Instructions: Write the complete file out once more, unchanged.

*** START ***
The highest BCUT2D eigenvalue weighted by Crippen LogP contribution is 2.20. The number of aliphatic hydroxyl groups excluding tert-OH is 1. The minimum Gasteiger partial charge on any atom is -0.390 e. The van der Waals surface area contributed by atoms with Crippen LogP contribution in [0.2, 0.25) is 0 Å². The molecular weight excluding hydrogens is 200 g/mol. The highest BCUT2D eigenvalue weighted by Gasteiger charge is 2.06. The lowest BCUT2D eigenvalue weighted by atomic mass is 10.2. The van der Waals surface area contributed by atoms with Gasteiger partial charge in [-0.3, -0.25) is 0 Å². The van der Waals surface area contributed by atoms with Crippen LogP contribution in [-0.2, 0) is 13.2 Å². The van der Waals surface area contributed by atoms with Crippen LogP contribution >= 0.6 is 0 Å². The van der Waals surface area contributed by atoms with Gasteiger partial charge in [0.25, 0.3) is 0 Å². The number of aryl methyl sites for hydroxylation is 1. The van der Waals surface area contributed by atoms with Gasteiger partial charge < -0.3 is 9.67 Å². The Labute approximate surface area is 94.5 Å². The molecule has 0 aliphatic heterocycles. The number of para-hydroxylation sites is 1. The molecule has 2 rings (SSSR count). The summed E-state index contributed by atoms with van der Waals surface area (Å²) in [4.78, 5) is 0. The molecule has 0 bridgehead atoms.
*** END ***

The highest BCUT2D eigenvalue weighted by Crippen LogP contribution is 2.20. The number of aliphatic hydroxyl groups excluding tert-OH is 1. The minimum Gasteiger partial charge on any atom is -0.390 e. The van der Waals surface area contributed by atoms with Crippen LogP contribution in [0.2, 0.25) is 0 Å². The molecular weight excluding hydrogens is 200 g/mol. The highest BCUT2D eigenvalue weighted by Gasteiger charge is 2.06. The lowest BCUT2D eigenvalue weighted by atomic mass is 10.2. The van der Waals surface area contributed by atoms with Gasteiger partial charge in [-0.3, -0.25) is 0 Å². The van der Waals surface area contributed by atoms with Crippen LogP contribution in [-0.2, 0) is 13.2 Å². The van der Waals surface area contributed by atoms with Crippen LogP contribution >= 0.6 is 0 Å². The van der Waals surface area contributed by atoms with Gasteiger partial charge in [0.25, 0.3) is 0 Å². The number of aryl methyl sites for hydroxylation is 1. The van der Waals surface area contributed by atoms with Gasteiger partial charge < -0.3 is 9.67 Å². The Labute approximate surface area is 94.5 Å². The molecule has 0 aliphatic heterocycles. The number of para-hydroxylation sites is 1. The molecule has 2 rings (SSSR count). The summed E-state index contributed by atoms with van der Waals surface area (Å²) in [4.78, 5) is 0. The molecule has 0 bridgehead atoms.